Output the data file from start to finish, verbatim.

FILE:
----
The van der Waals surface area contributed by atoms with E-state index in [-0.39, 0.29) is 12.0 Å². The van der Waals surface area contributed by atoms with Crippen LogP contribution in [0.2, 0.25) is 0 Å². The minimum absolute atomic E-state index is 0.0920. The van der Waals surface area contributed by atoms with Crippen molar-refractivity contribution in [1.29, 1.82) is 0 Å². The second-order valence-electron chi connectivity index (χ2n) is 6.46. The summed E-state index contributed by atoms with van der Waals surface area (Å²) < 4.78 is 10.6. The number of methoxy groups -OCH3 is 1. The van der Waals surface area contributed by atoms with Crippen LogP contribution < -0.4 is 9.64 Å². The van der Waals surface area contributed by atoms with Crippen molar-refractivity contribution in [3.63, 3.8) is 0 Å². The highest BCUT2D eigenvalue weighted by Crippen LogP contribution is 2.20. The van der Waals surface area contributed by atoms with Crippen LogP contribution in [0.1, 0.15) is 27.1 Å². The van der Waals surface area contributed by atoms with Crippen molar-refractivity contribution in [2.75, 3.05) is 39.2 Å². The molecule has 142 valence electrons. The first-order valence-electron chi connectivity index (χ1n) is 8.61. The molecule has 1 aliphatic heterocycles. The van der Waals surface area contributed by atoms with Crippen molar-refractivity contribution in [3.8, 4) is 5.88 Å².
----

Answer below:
The van der Waals surface area contributed by atoms with E-state index in [-0.39, 0.29) is 12.0 Å². The van der Waals surface area contributed by atoms with Crippen LogP contribution in [0.2, 0.25) is 0 Å². The minimum absolute atomic E-state index is 0.0920. The van der Waals surface area contributed by atoms with Crippen molar-refractivity contribution in [1.29, 1.82) is 0 Å². The second-order valence-electron chi connectivity index (χ2n) is 6.46. The summed E-state index contributed by atoms with van der Waals surface area (Å²) < 4.78 is 10.6. The number of methoxy groups -OCH3 is 1. The van der Waals surface area contributed by atoms with Crippen LogP contribution < -0.4 is 9.64 Å². The van der Waals surface area contributed by atoms with Crippen molar-refractivity contribution in [3.63, 3.8) is 0 Å². The highest BCUT2D eigenvalue weighted by Crippen LogP contribution is 2.20. The van der Waals surface area contributed by atoms with Crippen LogP contribution in [0.1, 0.15) is 27.1 Å². The van der Waals surface area contributed by atoms with Crippen molar-refractivity contribution in [2.75, 3.05) is 39.2 Å². The molecule has 142 valence electrons. The first-order valence-electron chi connectivity index (χ1n) is 8.61. The molecule has 1 aliphatic heterocycles. The van der Waals surface area contributed by atoms with Crippen molar-refractivity contribution in [3.8, 4) is 5.88 Å².